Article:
The Black Russian is the incredible story of Frederick Bruce Thomas, born in 1872 to former slaves who became prosperous farmers in Mississippi. A rich white planter’s attempt to steal their land forced them to flee to Memphis, where Frederick’s father was brutally murdered. After leaving the South and working as a waiter and valet in Chicago and Brooklyn, Frederick sought greater freedom in London, then crisscrossed Europe, and - in a highly unusual choice for a black American at the time - went to Russia in 1899. Because he found no color line there, Frederick made Moscow his home. He renamed himself Fyodor Fyodorovich Tomas, married twice, acquired a mistress, and took Russian citizenship. Through his hard work, charm, and guile he became one of the city’s richest and most famous owners of variety theaters and restaurants. But the Bolshevik Revolution ruined him, and he barely escaped with his life and family to Constantinople in 1919. Starting from scratch, he made a second fortune by opening celebrated nightclubs that introduced jazz to Turkey. However, the long arm of American racism, the xenophobia of the new Turkish Republic, and Frederick’s own extravagance landed him in debtors’ prison. He died in Constantinople in 1928.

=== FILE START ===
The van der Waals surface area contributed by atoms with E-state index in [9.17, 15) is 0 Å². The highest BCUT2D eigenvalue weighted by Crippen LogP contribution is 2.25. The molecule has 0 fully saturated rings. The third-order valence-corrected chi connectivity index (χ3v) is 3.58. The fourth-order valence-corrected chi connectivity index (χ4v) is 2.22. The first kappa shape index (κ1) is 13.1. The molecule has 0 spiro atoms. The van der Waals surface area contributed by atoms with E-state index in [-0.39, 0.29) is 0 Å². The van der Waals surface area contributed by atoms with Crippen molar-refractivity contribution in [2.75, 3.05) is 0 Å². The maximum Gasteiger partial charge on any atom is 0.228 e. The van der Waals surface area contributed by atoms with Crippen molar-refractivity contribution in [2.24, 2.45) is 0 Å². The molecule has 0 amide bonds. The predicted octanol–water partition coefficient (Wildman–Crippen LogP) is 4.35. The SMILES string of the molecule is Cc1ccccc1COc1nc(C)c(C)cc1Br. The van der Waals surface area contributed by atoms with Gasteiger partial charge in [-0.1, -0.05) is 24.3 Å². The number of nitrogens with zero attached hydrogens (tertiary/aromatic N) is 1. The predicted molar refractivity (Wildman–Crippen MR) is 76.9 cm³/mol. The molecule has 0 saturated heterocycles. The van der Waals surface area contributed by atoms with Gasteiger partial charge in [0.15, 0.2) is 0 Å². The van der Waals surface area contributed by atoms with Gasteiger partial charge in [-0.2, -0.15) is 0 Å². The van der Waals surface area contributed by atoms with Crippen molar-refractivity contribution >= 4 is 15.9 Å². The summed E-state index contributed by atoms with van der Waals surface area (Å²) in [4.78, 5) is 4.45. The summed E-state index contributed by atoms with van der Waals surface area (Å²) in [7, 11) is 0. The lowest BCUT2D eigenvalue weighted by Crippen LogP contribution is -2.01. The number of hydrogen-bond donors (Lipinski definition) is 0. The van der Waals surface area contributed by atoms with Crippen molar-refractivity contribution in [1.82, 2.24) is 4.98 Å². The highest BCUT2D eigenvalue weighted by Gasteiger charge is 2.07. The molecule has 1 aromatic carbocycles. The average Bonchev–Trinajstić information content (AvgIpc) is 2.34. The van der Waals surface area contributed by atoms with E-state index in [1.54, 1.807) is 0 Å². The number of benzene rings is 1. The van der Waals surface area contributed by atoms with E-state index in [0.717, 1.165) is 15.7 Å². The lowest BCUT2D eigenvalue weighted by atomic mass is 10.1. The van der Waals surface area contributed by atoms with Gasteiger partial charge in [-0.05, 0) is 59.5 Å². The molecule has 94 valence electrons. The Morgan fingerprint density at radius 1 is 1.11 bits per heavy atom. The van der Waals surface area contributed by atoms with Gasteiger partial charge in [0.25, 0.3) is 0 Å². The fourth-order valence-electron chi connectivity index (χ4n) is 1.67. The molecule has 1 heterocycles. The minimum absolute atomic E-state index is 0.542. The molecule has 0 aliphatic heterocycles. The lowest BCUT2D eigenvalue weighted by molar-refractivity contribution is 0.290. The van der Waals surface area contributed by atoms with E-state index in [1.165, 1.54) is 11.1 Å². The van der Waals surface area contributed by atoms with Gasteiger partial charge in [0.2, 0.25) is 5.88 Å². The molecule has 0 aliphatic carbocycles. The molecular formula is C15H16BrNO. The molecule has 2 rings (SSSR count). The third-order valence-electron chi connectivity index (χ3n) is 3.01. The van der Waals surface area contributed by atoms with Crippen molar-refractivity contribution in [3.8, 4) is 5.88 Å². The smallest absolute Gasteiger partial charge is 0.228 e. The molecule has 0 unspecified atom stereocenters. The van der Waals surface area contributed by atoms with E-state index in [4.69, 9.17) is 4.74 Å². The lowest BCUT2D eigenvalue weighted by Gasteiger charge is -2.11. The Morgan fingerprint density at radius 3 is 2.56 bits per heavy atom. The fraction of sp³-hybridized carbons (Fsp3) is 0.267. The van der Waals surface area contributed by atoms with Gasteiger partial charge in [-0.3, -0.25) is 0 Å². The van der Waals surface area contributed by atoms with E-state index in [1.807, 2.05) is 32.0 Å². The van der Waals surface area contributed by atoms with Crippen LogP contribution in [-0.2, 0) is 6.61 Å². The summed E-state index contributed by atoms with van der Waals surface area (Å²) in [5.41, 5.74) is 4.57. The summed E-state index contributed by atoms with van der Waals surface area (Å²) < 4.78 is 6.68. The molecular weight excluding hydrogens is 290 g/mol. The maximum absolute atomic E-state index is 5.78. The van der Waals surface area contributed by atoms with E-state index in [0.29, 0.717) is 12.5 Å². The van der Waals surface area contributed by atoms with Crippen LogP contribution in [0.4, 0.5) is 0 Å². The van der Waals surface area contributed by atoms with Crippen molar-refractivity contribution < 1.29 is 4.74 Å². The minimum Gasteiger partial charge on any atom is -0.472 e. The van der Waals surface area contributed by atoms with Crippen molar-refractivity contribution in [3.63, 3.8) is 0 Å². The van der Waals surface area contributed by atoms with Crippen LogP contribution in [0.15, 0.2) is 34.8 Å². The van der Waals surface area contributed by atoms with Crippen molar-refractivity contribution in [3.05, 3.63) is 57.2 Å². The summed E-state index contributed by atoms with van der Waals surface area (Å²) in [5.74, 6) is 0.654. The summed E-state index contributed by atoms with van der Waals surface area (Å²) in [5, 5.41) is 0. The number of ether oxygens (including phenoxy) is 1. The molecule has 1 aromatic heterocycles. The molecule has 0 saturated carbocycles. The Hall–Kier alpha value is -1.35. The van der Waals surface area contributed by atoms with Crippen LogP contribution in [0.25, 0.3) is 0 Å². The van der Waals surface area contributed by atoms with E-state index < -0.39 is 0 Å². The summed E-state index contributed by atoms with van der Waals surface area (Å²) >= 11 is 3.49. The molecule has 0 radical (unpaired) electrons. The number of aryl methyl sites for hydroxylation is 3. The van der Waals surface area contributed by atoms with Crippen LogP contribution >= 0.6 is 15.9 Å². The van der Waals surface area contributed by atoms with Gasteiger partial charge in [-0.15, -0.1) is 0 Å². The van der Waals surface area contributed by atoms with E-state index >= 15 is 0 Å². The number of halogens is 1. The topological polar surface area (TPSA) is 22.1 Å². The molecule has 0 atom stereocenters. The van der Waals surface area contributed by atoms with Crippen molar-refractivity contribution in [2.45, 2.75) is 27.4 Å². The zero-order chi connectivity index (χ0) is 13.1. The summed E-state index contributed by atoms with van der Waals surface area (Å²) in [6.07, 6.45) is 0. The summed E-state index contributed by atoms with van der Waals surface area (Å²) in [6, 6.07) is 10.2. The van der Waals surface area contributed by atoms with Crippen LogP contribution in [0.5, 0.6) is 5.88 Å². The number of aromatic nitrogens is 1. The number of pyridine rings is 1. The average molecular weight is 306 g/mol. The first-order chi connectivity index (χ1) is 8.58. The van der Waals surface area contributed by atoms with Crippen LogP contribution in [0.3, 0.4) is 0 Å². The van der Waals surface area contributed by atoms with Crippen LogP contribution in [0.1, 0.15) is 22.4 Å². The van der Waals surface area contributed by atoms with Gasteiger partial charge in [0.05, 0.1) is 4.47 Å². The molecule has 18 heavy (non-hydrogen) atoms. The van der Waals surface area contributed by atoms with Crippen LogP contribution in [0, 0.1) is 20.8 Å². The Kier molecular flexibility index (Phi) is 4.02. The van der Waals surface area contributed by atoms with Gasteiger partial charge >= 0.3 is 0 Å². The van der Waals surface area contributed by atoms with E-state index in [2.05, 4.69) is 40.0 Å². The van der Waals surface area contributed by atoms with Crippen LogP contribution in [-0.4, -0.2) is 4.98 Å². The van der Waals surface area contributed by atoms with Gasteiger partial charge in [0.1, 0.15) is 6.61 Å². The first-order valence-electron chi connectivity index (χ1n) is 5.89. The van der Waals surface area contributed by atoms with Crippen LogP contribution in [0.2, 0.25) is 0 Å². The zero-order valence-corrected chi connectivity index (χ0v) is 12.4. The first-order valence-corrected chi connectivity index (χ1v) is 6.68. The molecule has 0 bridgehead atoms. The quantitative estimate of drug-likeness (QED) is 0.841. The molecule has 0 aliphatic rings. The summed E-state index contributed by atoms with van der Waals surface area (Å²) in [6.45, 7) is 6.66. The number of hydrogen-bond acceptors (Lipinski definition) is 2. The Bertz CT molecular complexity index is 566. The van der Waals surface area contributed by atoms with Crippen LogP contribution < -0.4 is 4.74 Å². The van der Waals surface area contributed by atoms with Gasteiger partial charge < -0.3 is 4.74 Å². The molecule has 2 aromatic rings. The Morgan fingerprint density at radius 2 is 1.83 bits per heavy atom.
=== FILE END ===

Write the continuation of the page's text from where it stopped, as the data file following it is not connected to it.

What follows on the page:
©2013 Vladimir Alexandrov (P)2013 Blackstone Audio
"Peter Marinker's narration of how the restaurant and nightclub entrepreneur gained and lost fortunes sounds like a novel. Gripping from the start, Thomas's story is told from a the viewpoints of tourists, government officials, and Thomas himself--as well as through published reports. Marinker's voice proves flexible as he conveys the attitudes of bureaucrats, condescending American tourists, Thomas's friends and loyal employees, and Thomas's correspondence. Vladimir Alexandrov gives listeners a short course in the racial attitudes and changing politics of Russia and Turkey during this time period." (AudioFile)
Genealogy & Historian will LOVE this Story. It is a detailed account of his escape & transition into freedom & independence....and so it is.
A surprising story. I know a lot about Russian history, but the story of an African-American's success in per-revolutionary Russia is unexpected.
Sad, but somehow not surprising.
Competent, easy-to-listen-to, adequate pronunciation of Russian.
A Black American Entrepreneur in Russia
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